The book is 300 plus pages, but is easy to read, though not for the light-going reader. The exploits of the gangs told are very brutal, and downright inhumane, but that is what makes it interesting. Bill the Butcher, Monk Eastman, and various others from the movie are introduced in it, but in different contexts. Still, learning that they were real beings makes for an exciting read
Still, i can't say its the perfect book, and some of it is boring, but one can overlook that in the fact that, for the most part, the stories are kept short and the anecdotes are over-embellished which makes it a good read. It is no War and Peace, but its almost like a modern day thriller and probably better. Hope this has been helpful.
Herbert Asbury's book, however, is much more than a worthy companion to this film. It is a brilliant historical document whose characters and events are so unbelievably fantastic, where it not for Asbury's mind-bending research and documentation, they would not be believed.
His book is an easy read for those inexperienced with early 1900's rhetoric. Even young adults would take great pleasure in the 'smoking lounge' storytelling, though it may be to violent at times for younger teens.
It should be noted, however, that readers hoping to find a print version of Scorsese's film would be disappointed. 'Bill the Butcher,' a prominent character in the film, was in reality a small and relatively inconsequential part of New York's history.
History buffs, give this book a read. It will fascinate you and expose you to another side of America's most violent decade. For those who enjoyed this book, I recommend Asbury's other efforts as well as Cormac McCarthy's 'Blood Meridian.'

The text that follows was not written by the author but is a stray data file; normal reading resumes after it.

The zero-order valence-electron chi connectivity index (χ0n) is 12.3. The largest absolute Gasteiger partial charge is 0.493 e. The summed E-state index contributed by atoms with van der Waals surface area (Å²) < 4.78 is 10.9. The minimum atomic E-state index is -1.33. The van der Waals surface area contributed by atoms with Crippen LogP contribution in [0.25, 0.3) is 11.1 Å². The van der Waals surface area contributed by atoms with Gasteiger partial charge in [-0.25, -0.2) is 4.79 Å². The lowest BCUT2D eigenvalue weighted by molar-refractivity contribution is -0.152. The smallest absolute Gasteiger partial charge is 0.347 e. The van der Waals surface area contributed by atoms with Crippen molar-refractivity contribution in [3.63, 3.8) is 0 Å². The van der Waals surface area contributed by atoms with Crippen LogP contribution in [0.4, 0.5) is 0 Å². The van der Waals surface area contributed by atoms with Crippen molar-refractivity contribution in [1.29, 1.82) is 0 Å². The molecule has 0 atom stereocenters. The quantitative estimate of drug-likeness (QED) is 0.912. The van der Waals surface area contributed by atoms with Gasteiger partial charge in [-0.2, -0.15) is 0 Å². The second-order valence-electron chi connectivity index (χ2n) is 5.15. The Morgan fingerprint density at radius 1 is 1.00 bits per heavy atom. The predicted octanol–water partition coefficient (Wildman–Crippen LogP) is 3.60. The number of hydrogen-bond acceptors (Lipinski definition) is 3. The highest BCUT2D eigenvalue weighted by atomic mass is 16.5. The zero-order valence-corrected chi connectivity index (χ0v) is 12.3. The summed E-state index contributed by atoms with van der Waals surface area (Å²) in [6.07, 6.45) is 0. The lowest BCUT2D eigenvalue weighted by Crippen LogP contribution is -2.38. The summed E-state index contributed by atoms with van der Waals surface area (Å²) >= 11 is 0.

Most recent customer reviews
After seeing the movie I was intrigued to find this book, the supposed "true story" behind the movie. Getting the "truth" here, however, is very unlikely. Read morePublished on June 28 2004 by Traveler
A breezy, in-your-face tour into the bowels of the New York slums of the 19th and eary 20th century. Read morePublished on Sept. 15 2003 by Scott C. Gibson
This book accomplishes very little of what it sets out to do. An "informal history of the underworld" turns out to mean the book is a mostly dull, mostly anecdotal,... Read morePublished on Sept. 11 2003 by Nicholas S. Ludlum
All I need to say is that this book is immensely boring. It is like one, long column in a newspaper. It is not well written and it did not grab my continuous interest. Read morePublished on Aug. 21 2003 by wannabemoviecritic
As a contemporaneous take on nineteenth-century New York, this book is like an uncut gem found beneath an attic eave. Read morePublished on June 23 2003 by Carolyn Paetow
Re-reading Asbury's classic "Gangs of New York" was sort of like re-reading Homer's "Iliad" with its litany of battles and combatants, and because of its epic... Read morePublished on June 4 2003 by Rocco Dormarunno
This is a great book for those interested in the roots of New Yorks dark side. There is much more to this book than what was made into the recent movie with the same title and the... Read morePublished on Feb. 13 2003 by Anuro3
This book surprised me from the very beginning when I discovered it was written in the 1920s... (For some reason, I thought it was written a few years ago)
Having LOVED the... Read more